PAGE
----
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Lebanon News

Activists campaign against Parliament extension

Protesters rallying against the extension of the Parliament term, throw tomatoes at a poster bearing the pictures of MPs near the Parliament in Beirut, Friday, May 31, 2013. (The Daily Star/Hasan Shaaban)

BEIRUT: The clock is ticking until Parliament’s term expires, and Lebanon’s vigilant civil society is adamant that they will not back down until elections to choose new MPs take place.

Numerous activists, youth associations and organizations that are part of the Civil Movement for Accountability (CMFA) are opposed to extending the Parliament’s term for a second time. Independent groups, too, have been playing an important role.

“We have reached a point where the extension would have far-reaching consequences,” said Elias Abou Mrad, a coordinator at the CMFA. “The lack of accountability by politicians toward the people is a major problem.”

If politicians are so confident about their popularity among the masses, he said, then there shouldn’t be any reason for preventing elections from taking place.

“Our main demand is for the Parliament to hold elections,” said Samer Abdallah, program manager at the Lebanese Association for Democratic Elections, which is collaborating with the CMFA.

Activists said that the current Parliament had lost the people’s trust.

“The authorities are incapable of undertaking their full constitutional duties,” Abdallah said. He said he believed that some politicians intended to damage democracy in Lebanon.

“After last year’s extension our stance toward Parliament’s [decision] was soft because we were being realistic,” he said, emphasizing that this would not be the case this year.

If Parliament extends its mandate it will be the second time in a two years. Set originally for June 2013, parliamentary elections were delayed for 17 months in May of last year. Parliament’s current term will expire in November.

However, there are doubts that elections will take place on time, especially as Parliament has failed on several occasions to elect a president, due to lack of quorum.

The presidential post is still vacant, with no successor to fill the post left empty by former President Michel Sleiman, whose six-year term ended on May 25.

“We aim for elections by the people to take place, that’s the basis for accountability,” Abou Mrad said.

On May 31 of last year, the CMFA threw tomatoes at the vehicles of lawmakers, in what was called the “Tomato Revolution.”

This year, the same group sent MPs tomato boxes with sticker reading “No to extension.”

“We will intensify our actions with every additional move they make,” Abou Mrad said.

The movement has organized numerous sit-ins along Riad al-Solh Street to protest a possible extension.

“We are trying to gather different activists and in the upcoming stages there will be more sit-ins,” Abdallah said. “We want to mobilize Lebanese society against this extension; people should know how dangerous this step would be.”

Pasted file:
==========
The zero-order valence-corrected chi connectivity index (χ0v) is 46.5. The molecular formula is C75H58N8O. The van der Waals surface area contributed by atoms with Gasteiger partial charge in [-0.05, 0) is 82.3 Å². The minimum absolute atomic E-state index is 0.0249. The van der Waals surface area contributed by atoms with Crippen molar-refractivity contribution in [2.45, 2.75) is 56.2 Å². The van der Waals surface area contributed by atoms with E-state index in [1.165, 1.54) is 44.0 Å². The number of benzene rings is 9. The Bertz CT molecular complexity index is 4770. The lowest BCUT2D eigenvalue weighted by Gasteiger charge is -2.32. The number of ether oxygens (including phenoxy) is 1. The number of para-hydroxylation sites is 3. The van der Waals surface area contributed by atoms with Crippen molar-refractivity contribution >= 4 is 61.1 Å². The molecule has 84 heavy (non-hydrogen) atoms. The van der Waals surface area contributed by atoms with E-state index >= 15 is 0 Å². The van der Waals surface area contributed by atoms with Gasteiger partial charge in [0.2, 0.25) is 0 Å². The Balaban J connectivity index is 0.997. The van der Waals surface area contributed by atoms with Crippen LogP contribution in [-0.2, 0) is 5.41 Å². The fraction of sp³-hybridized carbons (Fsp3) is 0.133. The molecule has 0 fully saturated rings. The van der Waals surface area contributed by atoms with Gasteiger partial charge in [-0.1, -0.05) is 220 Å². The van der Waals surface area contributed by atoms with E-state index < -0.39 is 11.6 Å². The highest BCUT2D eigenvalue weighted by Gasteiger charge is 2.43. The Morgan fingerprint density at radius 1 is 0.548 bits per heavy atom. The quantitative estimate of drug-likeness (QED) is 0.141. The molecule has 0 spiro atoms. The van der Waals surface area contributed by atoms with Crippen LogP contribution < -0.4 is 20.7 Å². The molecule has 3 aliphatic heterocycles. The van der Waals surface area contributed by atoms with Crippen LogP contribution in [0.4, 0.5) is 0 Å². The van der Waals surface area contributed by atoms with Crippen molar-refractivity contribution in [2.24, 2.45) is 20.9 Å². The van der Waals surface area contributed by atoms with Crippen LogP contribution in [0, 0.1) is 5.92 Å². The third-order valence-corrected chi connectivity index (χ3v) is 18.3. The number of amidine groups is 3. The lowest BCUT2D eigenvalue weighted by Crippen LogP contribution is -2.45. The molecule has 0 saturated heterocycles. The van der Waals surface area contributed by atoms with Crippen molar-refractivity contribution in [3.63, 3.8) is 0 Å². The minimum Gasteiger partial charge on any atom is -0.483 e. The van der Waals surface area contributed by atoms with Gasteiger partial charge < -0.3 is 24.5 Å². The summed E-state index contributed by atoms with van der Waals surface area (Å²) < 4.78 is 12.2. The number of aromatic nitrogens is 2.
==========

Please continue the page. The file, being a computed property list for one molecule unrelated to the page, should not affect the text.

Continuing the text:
Men Ajel Al-Joumhouria is a group of politically aware young people who aim to fight corruption and spread democratic values.

“Our politicians have reached the point of scorning their own citizens,” said Imad Bazzi, one of the group’s founders.

The group, according to Bazzi, was among the first to protest against the extension last year.

“When the first extension took place we made many videos, posters and graffiti art,” he said.

The group still resorts to similar activities to raise awareness.

“First of all we are working in the field by informing people about the excuses MPs are using for the extension,”Bazzi said. “We will also escalate our actions with confrontation.”

He said that unless the nation was facing security threats and Lebanon was in a state of emergency, elections should be held.

“Second of all, we visit MPs and make them sign contracts stating that they will not agree on any project that allows for Parliament’s extension,” Bazzi said. Some lawmakers have signed the contract, but others have refused.

“[We also have] an international campaign. We will file a compliant with the United Nations, human rights organizations and other bodies,” he added.

For Bazzi, the latter step was important because he believes Lebanese politicians care about their international reputations.

Social media has played an important role in informing people about the possible extension with the hashtagي#NoToExtension currently trending.

“We should all cooperate, especially when it comes to elections, because it’s the only means of democracy we have left,” said one of the administrators of the Stop Cultural Terrorism in Lebanon Facebook page.

The page has been outspoken about freedom of expression and gay rights and has been a major critic of censorship and corruption.

“We have been supporting the Men Ajel Al-Joumhouria group because their cause is righteous and they’re not politicized,” said the administrator, who wished to remain anonymous. “We are sharing their posts and helping them in the field.”

“When lawmakers do whatever they want without anyone monitoring them ... this irritates people and makes them wonder how to remove them from power,” Abou Mrad said.

“In reality people are tired because of the difficulties in their daily lives,” said Abdallah, echoing Abou Mrad’s comments.

He said citizens were steadily becoming more aware of the actions of their leaders and of their rights.

“There’s awareness when it comes to confronting people with the reality about our lawmakers,” Abou Mrad said. “The real effort is in convincing them to continue mobilizing against them.”

 
A version of this article appeared in the print edition of The Daily Star on August 21, 2014, on page 3.

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